Halloween Haunts

Autumn has returned to the Gulf Coast. I hope it lasts this time!
I survived Halloween weekend. Yes, that’s worth noting. There are two candy-monsters under the age of four in my house. (The oldest child only likes suckers—yes, an actual perk of his sensory/eating issues.) We did a church sponsored fall event Friday night and then went to a local family attraction for trick-or-treating Saturday evening. Plus my husband brought the boys to a few houses in his friends’ neighborhood on the way home. It’s more than I’ve ever done for Halloween.
I never went trick-or-treating as a child, and I turned out normal… well, sort of… The neighborhood in California I spent most of the first 14 years of my life was the highest street on a hill—considered a mountain to some people. The deal was us kids got the leftover trick-or-treat candy so we picked out the good stuff at the store. I think eight kids is the most we ever got at our house, and that only happened once. I did wear costumes to school and since we got the big bowl of candy at the end of the evening I never had a desire to take my shy self “door-to-door scabbing” as I liked to call it. I’m pretty sure all my siblings went trick-or-treating with their friends at least once, though.
My favorite Halloween memory is from the home I lived in when I was in college. The house had a balcony across the front and you had to walk under the balcony to reach the front door. I spread a dark sheet across the second story railing and blew bubbles for trick-or-treatsters. It was challenging to time it right so the bubbles were at face level when they turned to leave. By then I’d be crouched down so they couldn’t see me. The kids loved it—it brought smiles instead of scares, though it did startle some people at first. Good clean fun.
Love the weather but Halloween is a take-it-or-leave-it in my books. National Dress Like a Freak Day… maybe I could get excited about that. In the past twenty years I’ve only dressed up twice. Unless you count being a frazzled mother as a scary costume.

P.S. I got a response back a week or so ago from my September letter to Senator Sessions. It appears to be a standard form letter about health care rather than anything specific about mandatory vaccines that I wrote about. Hmmm…

Back at It

Last week I added two and a half pages to the first draft I’ve been working on for an extended amount of time (it’s embarrassing to say how long). That’s two pages more than the past several weeks combined. I joined a critique group last month and I figured I’d have an easy ride the first few months since I had four completed chapters.
When I submitted the second chapter to the group last week I realized I’ve used half my reserves. It took me an insane amount of time to get those forty-odd pages and I realized I need to get my fingers in gear so I don’t look like a total washout with nothing to submit in another month.
I want to work on my novel at least four days a week. My goal is a completed first draft by my next birthday. If I keep to my minimum for four serious days a week (even if it’s just fifteen minutes a day) I’ll reach my goal with time to spare. Since I have three freakazoids running around the house I’ll probably need to use that spare time.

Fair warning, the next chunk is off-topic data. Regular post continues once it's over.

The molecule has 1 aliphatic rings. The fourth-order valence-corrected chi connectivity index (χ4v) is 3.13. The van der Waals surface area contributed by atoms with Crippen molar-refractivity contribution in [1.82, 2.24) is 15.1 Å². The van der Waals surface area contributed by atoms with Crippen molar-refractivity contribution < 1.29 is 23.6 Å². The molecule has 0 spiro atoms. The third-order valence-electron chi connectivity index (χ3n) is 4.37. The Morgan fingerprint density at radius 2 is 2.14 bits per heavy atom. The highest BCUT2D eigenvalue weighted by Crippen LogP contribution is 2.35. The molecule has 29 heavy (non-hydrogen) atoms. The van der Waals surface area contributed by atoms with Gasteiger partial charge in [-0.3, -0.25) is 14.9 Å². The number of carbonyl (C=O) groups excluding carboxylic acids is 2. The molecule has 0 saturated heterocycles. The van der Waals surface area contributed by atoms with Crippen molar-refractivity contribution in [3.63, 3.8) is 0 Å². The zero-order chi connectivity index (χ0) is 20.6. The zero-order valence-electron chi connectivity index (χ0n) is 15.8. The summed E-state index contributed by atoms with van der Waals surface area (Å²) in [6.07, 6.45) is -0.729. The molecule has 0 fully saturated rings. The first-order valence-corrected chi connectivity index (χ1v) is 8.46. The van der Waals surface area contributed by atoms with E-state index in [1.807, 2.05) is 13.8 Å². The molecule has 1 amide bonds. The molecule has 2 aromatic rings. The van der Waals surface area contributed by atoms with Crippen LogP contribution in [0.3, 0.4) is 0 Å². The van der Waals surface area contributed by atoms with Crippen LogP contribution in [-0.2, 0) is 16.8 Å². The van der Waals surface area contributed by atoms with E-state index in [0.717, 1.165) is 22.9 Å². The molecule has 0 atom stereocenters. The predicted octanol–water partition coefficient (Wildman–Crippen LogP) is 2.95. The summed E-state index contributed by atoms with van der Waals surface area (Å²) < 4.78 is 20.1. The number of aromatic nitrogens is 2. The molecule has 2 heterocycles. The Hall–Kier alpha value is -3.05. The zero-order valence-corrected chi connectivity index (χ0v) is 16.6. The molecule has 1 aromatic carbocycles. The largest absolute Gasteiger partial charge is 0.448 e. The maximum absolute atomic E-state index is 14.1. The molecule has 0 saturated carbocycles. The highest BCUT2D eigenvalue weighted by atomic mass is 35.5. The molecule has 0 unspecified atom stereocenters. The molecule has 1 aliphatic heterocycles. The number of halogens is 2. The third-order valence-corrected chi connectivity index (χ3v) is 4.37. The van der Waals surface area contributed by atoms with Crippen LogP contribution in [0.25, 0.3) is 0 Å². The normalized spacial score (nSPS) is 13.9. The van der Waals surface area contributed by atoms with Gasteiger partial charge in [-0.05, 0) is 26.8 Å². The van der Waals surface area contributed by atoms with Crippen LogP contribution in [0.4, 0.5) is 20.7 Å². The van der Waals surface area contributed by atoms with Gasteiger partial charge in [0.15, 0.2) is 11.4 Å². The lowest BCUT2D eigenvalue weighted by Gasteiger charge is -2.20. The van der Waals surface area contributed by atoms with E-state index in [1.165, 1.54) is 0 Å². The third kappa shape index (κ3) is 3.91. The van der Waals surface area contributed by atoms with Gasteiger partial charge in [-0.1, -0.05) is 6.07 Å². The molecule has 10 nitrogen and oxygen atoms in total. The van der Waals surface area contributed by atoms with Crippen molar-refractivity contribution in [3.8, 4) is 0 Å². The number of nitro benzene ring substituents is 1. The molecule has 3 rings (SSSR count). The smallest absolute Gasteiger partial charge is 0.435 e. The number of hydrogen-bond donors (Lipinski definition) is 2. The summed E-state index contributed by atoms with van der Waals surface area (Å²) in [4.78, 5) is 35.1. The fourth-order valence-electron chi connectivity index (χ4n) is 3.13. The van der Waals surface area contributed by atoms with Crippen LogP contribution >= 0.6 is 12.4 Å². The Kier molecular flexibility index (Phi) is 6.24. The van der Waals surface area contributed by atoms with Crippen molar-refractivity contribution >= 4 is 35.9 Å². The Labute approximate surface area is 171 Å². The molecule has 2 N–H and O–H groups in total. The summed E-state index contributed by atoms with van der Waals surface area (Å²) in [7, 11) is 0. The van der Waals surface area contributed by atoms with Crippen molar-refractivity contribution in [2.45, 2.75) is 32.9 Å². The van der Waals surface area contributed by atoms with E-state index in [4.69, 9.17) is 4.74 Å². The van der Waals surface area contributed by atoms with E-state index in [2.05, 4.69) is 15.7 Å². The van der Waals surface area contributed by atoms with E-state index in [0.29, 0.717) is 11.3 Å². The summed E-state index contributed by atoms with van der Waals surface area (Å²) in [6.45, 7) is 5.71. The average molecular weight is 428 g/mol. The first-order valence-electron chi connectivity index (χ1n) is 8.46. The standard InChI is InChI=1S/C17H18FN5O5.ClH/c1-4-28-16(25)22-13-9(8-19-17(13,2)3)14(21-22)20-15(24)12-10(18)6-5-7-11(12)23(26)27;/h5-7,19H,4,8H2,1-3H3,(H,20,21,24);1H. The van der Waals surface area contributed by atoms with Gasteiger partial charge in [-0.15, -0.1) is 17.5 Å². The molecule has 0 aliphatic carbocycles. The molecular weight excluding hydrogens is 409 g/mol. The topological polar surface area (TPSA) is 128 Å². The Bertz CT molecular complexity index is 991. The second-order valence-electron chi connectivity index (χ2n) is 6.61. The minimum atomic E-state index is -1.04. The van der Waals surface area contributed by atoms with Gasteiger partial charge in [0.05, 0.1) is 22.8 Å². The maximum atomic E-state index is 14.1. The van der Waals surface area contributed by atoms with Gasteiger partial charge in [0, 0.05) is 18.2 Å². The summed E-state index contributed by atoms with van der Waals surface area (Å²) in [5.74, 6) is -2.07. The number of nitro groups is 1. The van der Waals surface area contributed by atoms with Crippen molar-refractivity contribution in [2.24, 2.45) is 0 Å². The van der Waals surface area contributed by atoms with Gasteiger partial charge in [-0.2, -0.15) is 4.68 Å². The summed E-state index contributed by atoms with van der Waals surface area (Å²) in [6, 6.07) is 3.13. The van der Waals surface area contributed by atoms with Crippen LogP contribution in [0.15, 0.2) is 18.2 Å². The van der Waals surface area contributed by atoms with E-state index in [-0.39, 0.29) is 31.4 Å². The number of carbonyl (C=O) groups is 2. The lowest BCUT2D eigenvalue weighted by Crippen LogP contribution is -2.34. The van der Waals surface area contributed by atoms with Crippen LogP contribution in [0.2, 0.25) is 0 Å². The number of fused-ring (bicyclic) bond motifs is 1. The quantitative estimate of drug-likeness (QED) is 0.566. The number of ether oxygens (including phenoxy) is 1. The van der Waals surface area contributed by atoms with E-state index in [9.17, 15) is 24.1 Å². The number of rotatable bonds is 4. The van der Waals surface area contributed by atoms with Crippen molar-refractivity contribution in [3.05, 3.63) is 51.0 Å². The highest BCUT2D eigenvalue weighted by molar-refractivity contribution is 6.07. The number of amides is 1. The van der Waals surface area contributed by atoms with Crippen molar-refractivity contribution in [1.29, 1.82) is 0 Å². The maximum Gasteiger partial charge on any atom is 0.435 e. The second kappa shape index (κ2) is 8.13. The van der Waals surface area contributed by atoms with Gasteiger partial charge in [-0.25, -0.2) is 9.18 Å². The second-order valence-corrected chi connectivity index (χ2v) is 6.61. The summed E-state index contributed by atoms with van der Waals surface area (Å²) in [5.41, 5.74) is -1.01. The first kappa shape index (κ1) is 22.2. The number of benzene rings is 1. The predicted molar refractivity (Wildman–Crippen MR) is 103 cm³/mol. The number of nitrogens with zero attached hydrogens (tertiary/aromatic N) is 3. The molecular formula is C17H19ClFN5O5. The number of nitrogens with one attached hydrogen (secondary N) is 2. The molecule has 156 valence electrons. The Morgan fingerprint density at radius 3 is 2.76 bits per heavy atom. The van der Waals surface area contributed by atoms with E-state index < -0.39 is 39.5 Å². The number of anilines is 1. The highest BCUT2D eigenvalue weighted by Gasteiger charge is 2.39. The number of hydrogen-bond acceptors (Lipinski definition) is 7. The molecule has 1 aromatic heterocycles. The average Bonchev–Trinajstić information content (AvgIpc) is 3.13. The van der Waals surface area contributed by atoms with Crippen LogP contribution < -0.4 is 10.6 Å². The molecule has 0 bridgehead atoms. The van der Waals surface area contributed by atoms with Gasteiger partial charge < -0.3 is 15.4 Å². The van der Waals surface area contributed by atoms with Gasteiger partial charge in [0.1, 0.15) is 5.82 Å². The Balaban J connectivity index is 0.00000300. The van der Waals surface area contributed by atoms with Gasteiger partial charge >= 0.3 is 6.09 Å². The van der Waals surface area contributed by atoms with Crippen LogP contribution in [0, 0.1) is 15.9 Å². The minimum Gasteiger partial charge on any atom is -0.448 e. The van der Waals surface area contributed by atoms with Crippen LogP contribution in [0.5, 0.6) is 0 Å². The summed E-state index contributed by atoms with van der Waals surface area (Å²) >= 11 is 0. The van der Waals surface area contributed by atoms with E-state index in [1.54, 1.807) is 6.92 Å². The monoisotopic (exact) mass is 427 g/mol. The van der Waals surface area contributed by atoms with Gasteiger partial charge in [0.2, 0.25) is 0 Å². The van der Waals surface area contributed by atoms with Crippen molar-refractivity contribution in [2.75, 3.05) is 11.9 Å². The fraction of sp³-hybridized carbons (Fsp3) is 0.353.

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On September eighth I urged everyone to write their senators in regards to mandatory vaccines. I am happy to report that Senator Richard Shelby of Alabama responded to my letter. Part of his closing remarks are “Rest assured, I do not and will not support mandatory vaccination.” Let’s hold him, and any other politician who claims such, accountable to that statement.

Have You Written Your Senator?

I subscribe to the “Ask Dr. Sears” e-newsletter. In the newsletter last week the following link was listed in the vaccine information section.
http://www.askdrsears.com/thevaccinebook/2009/07/h1n1-flu-vaccine-is-on-its-way-what.asp
Vaccines are a hot button topic for me. I’m not anti-vaccine, but I’m anti-mandatory vaccines. I believe parents and the children’s personal doctors know what’s best for each child. I don’t think there should be a one-size-fits-all schedule for shots. And the thought of my children being taken away from me (for not following guidelines by people who have never seen my children’s medical records) is about the scariest thing imaginable.
Following Dr. Sears’ advice, I’ve sent my senators the following letter and urge you all to do the same.
I am writing in behalf of my children about my concerns that the soon to be available H1N1 vaccine will be made mandatory. My family has a history of autoimmune diseases and I have to space my children’s vaccines further apart than the standard recommendation in order to prevent an immune system overload (which has the potential to trigger neurological disorders.)
I have no issues administering the older, established vaccines on an adjusted schedule for my young children but I believe it is in my family’s best interest to pass on a vaccine that is so new, without a track record of long term side effects.
Freedom of choice has made our country great. I hope that you will speak out against mandatory vaccinations which have the possibility to tear local families apart in the general interest of safe guarding the country at large for a flu that is inherently no more dangerous than any other flu that sweeps the nation each season. Please keep our freedom of choice open and never allow vaccines to be mandatory.